LITTLE Jessica Philipott has sent best wishes to David Jeffrey and his team for tonight’s County Antrim Shield final at Windsor Park (7.45pm).
The 11-year-old, from Ballymena, was at Saturday’s disappointing 3-0 Premiership home defeat by Glenavon.
But she believes the Sky Blues can turn it around and lift morale with a Shield success over Cliftonville this evening.
In a letter, sent to Guardian Sport, Moorfields Primary School pupil Jessica wished Ballymena boss Jeffrey and his side the very best.
The letter reads - Dear David and all at BUFC I want to take this opportunity to wish you and the team all the very best in the County Antrim Shield final.
I know that you can beat Cliftonville and bring the trophy home to Ballymena.
Last month Jessica and her mum and dad Julie and Lawrence attended the Ballymena United Carol Service in the Des Allen Suite after which Jessica had her dream come true by getting to meet United manager David Jeffrey.
But it was boss man Jeffrey who said afterwards that it had been “an absolute privilege to have met Jessica.”
The Ballymena girl, who was born with 'Apert Syndrome', a condition that falls under a rare craniofacial umbrella, is the most operated on child in the United Kingdom.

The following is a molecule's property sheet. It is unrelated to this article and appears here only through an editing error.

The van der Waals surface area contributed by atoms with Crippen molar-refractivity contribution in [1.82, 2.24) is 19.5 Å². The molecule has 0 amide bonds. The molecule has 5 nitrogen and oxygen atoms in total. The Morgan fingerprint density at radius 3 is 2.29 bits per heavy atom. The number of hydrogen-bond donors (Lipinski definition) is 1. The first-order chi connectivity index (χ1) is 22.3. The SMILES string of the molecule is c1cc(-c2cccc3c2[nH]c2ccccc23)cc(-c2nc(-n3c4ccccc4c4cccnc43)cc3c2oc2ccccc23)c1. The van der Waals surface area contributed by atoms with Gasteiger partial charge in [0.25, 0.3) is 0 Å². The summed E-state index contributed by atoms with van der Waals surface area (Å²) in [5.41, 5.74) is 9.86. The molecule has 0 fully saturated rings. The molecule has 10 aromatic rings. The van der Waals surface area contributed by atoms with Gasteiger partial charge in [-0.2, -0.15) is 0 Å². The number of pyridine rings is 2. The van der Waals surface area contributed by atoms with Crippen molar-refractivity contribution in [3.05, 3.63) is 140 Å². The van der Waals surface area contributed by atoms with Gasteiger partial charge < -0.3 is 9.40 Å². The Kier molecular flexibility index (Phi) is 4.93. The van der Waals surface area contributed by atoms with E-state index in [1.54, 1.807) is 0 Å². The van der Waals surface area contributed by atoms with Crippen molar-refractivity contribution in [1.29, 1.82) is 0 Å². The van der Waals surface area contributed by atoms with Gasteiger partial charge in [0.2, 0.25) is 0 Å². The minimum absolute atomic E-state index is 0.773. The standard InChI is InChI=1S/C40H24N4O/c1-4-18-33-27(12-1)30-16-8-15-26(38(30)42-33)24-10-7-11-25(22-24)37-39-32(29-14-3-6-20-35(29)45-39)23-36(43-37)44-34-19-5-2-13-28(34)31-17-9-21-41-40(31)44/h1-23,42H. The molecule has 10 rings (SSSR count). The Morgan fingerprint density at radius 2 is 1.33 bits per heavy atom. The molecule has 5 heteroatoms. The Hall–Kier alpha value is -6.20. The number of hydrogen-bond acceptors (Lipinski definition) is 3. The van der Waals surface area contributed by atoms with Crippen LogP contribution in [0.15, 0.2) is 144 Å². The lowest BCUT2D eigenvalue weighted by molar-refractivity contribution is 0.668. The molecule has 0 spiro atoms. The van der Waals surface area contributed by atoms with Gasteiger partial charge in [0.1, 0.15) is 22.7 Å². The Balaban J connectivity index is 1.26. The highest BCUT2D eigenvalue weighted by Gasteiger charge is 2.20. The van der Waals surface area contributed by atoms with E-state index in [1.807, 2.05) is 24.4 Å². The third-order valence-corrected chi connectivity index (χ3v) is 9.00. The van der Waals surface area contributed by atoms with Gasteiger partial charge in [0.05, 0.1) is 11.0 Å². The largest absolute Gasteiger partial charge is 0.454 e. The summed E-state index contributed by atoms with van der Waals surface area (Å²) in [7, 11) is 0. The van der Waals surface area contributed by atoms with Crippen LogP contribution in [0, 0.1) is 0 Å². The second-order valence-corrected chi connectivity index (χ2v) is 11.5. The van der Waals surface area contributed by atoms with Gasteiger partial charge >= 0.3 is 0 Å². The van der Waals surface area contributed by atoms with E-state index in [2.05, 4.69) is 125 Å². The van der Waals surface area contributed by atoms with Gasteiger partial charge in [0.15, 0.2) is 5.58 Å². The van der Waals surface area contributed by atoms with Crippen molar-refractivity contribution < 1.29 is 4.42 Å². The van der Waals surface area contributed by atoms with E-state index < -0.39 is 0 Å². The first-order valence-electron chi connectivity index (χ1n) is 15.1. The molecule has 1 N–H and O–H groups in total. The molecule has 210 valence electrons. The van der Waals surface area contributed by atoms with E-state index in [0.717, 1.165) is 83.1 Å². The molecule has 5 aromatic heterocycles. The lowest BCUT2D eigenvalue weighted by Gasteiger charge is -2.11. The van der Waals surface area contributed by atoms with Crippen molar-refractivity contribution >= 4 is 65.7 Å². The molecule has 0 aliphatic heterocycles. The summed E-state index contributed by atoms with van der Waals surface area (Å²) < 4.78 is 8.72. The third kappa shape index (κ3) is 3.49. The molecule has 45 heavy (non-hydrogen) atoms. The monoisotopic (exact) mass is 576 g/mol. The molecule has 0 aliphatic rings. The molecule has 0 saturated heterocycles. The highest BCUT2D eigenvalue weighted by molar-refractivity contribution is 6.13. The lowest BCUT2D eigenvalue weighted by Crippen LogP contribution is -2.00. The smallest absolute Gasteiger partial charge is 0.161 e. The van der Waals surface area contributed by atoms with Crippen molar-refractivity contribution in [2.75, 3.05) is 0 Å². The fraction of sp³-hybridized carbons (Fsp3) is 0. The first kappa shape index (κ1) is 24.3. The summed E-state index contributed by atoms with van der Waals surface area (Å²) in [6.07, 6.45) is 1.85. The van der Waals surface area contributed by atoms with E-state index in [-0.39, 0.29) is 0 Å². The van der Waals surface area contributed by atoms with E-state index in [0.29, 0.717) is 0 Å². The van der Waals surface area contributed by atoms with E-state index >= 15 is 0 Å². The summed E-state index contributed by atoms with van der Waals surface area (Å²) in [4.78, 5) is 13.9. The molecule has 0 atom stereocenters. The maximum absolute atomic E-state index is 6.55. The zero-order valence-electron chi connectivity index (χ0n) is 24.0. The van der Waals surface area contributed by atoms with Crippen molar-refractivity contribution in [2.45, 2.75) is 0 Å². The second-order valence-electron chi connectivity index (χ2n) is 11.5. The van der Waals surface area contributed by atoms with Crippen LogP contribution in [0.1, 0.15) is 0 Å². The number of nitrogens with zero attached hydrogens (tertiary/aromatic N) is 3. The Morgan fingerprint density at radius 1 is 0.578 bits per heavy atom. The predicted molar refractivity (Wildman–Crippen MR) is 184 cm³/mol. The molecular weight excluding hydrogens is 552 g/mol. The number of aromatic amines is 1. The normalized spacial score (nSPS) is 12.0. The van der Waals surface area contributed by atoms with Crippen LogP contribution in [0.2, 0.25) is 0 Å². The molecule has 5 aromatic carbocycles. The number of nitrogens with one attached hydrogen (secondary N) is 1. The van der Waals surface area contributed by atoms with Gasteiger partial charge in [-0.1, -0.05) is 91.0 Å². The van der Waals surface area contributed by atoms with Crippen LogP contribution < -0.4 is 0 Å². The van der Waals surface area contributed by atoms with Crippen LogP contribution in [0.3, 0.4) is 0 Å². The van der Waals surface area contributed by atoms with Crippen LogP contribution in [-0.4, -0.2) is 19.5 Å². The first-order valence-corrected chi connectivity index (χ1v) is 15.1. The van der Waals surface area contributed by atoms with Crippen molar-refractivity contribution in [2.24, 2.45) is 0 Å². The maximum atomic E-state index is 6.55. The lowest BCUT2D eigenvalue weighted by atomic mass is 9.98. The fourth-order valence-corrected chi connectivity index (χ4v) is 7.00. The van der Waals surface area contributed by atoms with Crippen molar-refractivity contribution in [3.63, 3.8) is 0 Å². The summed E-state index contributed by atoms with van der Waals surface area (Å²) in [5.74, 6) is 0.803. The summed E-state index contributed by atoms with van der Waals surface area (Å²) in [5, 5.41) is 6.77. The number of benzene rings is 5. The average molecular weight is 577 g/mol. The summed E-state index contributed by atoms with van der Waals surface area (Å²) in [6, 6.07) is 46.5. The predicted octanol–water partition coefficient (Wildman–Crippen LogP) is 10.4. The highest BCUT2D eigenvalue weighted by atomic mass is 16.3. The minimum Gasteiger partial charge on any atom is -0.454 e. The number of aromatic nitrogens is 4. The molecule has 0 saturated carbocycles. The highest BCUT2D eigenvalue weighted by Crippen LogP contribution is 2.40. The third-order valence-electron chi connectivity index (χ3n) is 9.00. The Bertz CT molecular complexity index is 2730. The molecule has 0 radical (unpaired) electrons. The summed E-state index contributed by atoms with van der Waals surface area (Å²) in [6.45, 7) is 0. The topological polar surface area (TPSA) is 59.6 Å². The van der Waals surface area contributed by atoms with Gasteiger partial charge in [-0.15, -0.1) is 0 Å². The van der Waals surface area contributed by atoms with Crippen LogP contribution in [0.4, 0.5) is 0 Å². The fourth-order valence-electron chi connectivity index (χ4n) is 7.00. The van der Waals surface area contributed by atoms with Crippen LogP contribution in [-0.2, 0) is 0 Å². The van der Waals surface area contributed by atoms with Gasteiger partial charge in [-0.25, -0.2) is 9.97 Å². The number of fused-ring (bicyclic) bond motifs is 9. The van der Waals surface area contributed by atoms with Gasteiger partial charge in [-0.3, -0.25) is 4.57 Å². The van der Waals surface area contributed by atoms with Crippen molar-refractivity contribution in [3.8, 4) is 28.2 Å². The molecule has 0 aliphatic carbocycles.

Jessica has had 70 operations in Great Ormond Street Hospital in London.
But for her last month Christmas came early when she was able to fulfil a long time dream - meeting David Jeffrey.
But it was Jeffrey who was totally knocked back when he talked at length to Jessica, and her parents
After being part of the annual Ballymena United Carol Service Jeffrey invited Jessica, Julie and Lawrence into his office for a chat - and then gave Jessica a conducted tour of the changing rooms and Players’ Lounge, introducing her to his staff and some of the players.
“Here is a young woman who is immensely courageous and has such a desire to make things better, not just for herself, but for others,” Jeffrey said at the time.
And the manager gave Jessica a free invite into the Showgrounds set-up at home games.
“She will not be a stranger here. Her family are Ballymena United through and through which I am delighted to say,” outlined Jeffrey.
Later this year Jessica’s next surgery will be her mid face advancement surgery.
Mum Julie confessed this is one the family have been particularly dreading.
“It’s a risky, complicated and a long process. Essentially, Jessica will have a distraction device called a Red Frame that looks like fancy headgear with pins inserted at various points on her facial bones, and these pins will be turned every day,” outlined Julie.
Jessica has held fund raisers for Great Ormond Street Hospital.
She recently presented a £1,500 cheque to GOSH.
Jessica is actually a registered GOSH fund raiser, the only one in Northern Ireland!